Thursday, August 20, 2009


We learned all about the entomological side of things this week. That means we looked at a whole bunch of dead and living mosquitoes and learned all about what this facility is doing in research. It was so bazaar. I would walk up to a cage of mosquitoes, breathe, and they would all flock to the side of the cage closest to the heat from my breath. Gross. And weird that something so small can cause so much pain and death for so many. But Tanzania just received over 100 million US dollars from WHO to help get bed nets to everyone, so that is awesome news. One of WHO's directors visited this research facility run by the same people at a different location a few weeks ago and was very impressed. She says she looks forward to coming back in 2015 and celebrating the end of malaria deaths in Tanzania. Me too!

We went on rounds (kind of) with medical students on Wednesday in the hospital. I spoke with a lot of different people with all sorts of different ailments from burns to malaria to fractures. All ages. There was a painting on the wall of starving children with big red X's through them, followed by a picture of a smiling fat baby and instructions on how to get food for your kids. Probably not something I would see in the US! It is culturally normal for people to just hold hands here, but it was still kind of odd for me to be walking around this busy hospital with my male med student translator holding my hand. A typical day here is usually classes taught by the hospital doctors and researchers, and visiting the hospital wards or going and talking to kids at a nearby school.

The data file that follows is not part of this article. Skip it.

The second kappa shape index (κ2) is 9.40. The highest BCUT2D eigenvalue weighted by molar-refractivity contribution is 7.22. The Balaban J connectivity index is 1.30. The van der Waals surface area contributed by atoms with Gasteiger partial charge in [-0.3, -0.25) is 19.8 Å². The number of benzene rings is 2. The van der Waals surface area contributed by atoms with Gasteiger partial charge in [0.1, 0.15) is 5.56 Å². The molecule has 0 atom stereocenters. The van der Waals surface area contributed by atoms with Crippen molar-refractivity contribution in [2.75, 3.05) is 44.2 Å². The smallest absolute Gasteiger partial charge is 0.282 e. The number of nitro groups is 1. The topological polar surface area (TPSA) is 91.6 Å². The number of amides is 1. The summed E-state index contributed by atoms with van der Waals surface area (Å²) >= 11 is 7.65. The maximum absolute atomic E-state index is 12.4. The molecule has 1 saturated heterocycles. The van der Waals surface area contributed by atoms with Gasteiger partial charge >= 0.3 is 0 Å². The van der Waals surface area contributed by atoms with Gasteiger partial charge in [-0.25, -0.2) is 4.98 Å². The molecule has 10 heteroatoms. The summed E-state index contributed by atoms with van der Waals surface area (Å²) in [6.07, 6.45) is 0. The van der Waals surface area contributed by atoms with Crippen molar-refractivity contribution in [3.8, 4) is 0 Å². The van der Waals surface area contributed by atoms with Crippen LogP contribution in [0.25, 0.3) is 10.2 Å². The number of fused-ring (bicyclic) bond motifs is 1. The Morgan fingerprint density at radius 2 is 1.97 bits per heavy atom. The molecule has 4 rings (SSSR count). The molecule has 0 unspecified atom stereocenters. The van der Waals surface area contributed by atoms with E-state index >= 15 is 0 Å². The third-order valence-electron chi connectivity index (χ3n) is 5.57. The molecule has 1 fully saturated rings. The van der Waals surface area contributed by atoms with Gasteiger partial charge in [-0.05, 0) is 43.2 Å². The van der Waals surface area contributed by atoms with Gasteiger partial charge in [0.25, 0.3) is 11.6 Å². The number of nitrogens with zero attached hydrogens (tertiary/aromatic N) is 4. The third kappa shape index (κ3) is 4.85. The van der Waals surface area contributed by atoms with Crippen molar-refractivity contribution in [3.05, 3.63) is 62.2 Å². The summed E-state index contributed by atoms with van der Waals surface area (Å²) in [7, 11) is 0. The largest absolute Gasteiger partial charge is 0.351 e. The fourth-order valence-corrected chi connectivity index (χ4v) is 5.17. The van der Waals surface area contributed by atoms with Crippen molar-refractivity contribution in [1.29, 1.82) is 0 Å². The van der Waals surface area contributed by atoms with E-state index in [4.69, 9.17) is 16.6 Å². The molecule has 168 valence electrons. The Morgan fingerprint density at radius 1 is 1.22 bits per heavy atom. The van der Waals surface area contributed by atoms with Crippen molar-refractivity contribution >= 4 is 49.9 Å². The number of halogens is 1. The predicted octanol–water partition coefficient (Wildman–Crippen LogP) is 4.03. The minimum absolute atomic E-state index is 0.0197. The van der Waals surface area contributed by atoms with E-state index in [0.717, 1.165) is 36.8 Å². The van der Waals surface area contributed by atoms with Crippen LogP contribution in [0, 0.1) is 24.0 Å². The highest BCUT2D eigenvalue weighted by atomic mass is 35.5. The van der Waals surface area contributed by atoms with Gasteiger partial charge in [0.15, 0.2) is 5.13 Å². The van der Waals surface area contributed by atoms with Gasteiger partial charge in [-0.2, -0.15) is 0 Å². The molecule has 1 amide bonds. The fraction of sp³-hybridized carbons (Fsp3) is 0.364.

Yesterday we went to the local mosque and spoke with the Imam and some of his assistants. They were very kind to us. He told us how he knew the mosque would be happy to help with health care needs for the community, like distributing bed nets, and they would be willing to work with the local catholic church, but they had never been asked by anyone to do so. There is so much potential there for effective change and inter-religious collaboration. It is exciting. And we took a super awesome/incredibly akward group picture afterwards that included the men and women separated by a huge amount of space and the assistant Imam staring straight at the ground. You will have to see it at some point. It kind of makes you uncomfortable just looking at it. We laughed for a long time.

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